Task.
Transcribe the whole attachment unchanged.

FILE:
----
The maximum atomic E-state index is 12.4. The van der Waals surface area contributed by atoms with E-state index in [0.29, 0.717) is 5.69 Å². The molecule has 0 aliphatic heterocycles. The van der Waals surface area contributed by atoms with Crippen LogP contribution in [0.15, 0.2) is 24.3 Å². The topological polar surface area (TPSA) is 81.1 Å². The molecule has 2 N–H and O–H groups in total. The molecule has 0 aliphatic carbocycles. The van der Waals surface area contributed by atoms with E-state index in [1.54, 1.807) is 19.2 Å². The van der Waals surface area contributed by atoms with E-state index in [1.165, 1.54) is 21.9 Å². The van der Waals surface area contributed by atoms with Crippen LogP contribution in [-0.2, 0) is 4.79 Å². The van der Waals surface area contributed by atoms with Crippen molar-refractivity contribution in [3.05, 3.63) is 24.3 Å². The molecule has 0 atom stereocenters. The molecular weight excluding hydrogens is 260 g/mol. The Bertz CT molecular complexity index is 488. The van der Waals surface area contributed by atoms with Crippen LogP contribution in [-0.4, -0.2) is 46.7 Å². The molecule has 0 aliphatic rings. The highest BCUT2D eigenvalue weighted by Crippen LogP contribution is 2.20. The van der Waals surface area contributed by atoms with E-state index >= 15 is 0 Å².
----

The maximum atomic E-state index is 12.4. The van der Waals surface area contributed by atoms with E-state index in [0.29, 0.717) is 5.69 Å². The molecule has 0 aliphatic heterocycles. The van der Waals surface area contributed by atoms with Crippen LogP contribution in [0.15, 0.2) is 24.3 Å². The topological polar surface area (TPSA) is 81.1 Å². The molecule has 2 N–H and O–H groups in total. The molecule has 0 aliphatic carbocycles. The van der Waals surface area contributed by atoms with E-state index in [1.54, 1.807) is 19.2 Å². The van der Waals surface area contributed by atoms with E-state index in [1.165, 1.54) is 21.9 Å². The van der Waals surface area contributed by atoms with Crippen LogP contribution in [-0.2, 0) is 4.79 Å². The van der Waals surface area contributed by atoms with Crippen molar-refractivity contribution in [3.05, 3.63) is 24.3 Å². The molecule has 0 atom stereocenters. The molecular weight excluding hydrogens is 260 g/mol. The Bertz CT molecular complexity index is 488. The van der Waals surface area contributed by atoms with Crippen LogP contribution in [-0.4, -0.2) is 46.7 Å². The molecule has 0 aliphatic rings. The highest BCUT2D eigenvalue weighted by Crippen LogP contribution is 2.20. The van der Waals surface area contributed by atoms with E-state index >= 15 is 0 Å².